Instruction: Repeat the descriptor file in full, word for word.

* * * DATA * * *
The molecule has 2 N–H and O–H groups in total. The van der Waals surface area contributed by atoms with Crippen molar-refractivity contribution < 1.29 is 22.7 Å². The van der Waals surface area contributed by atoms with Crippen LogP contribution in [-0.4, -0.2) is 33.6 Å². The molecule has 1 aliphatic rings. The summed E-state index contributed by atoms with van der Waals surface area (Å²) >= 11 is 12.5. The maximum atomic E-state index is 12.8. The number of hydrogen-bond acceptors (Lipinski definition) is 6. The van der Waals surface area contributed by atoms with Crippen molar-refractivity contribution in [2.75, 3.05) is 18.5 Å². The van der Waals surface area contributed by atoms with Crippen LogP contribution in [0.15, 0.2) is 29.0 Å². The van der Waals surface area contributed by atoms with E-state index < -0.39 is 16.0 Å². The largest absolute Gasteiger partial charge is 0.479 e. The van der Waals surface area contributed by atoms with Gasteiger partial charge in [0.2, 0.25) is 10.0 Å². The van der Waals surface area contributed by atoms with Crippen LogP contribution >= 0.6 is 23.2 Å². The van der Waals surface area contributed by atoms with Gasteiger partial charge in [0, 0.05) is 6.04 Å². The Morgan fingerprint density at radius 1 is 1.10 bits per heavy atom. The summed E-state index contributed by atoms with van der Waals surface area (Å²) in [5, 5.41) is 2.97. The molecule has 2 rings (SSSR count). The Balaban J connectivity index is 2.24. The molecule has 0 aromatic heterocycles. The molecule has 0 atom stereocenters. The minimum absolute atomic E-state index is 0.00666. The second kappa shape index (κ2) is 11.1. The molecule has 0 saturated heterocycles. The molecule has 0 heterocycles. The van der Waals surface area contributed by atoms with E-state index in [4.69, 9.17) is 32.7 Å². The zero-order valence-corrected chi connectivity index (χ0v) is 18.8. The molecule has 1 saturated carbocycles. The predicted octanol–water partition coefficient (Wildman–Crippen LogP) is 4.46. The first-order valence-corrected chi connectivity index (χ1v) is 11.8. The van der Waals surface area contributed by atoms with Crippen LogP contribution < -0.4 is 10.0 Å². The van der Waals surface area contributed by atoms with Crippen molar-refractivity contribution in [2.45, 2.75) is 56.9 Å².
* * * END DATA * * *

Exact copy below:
The molecule has 2 N–H and O–H groups in total. The van der Waals surface area contributed by atoms with Crippen molar-refractivity contribution < 1.29 is 22.7 Å². The van der Waals surface area contributed by atoms with Crippen LogP contribution in [-0.4, -0.2) is 33.6 Å². The molecule has 1 aliphatic rings. The summed E-state index contributed by atoms with van der Waals surface area (Å²) >= 11 is 12.5. The maximum atomic E-state index is 12.8. The number of hydrogen-bond acceptors (Lipinski definition) is 6. The van der Waals surface area contributed by atoms with Crippen molar-refractivity contribution in [2.75, 3.05) is 18.5 Å². The van der Waals surface area contributed by atoms with Crippen LogP contribution in [0.15, 0.2) is 29.0 Å². The van der Waals surface area contributed by atoms with E-state index < -0.39 is 16.0 Å². The largest absolute Gasteiger partial charge is 0.479 e. The van der Waals surface area contributed by atoms with Gasteiger partial charge in [0.2, 0.25) is 10.0 Å². The van der Waals surface area contributed by atoms with Crippen LogP contribution >= 0.6 is 23.2 Å². The van der Waals surface area contributed by atoms with Gasteiger partial charge in [0, 0.05) is 6.04 Å². The Morgan fingerprint density at radius 1 is 1.10 bits per heavy atom. The summed E-state index contributed by atoms with van der Waals surface area (Å²) in [5, 5.41) is 2.97. The molecule has 2 rings (SSSR count). The Balaban J connectivity index is 2.24. The molecule has 0 aromatic heterocycles. The molecule has 0 atom stereocenters. The minimum absolute atomic E-state index is 0.00666. The second kappa shape index (κ2) is 11.1. The molecule has 0 saturated heterocycles. The molecule has 0 heterocycles. The van der Waals surface area contributed by atoms with E-state index in [4.69, 9.17) is 32.7 Å². The zero-order valence-corrected chi connectivity index (χ0v) is 18.8. The molecule has 1 saturated carbocycles. The predicted octanol–water partition coefficient (Wildman–Crippen LogP) is 4.46. The first-order valence-corrected chi connectivity index (χ1v) is 11.8. The van der Waals surface area contributed by atoms with Crippen LogP contribution < -0.4 is 10.0 Å². The van der Waals surface area contributed by atoms with Crippen molar-refractivity contribution in [2.45, 2.75) is 56.9 Å².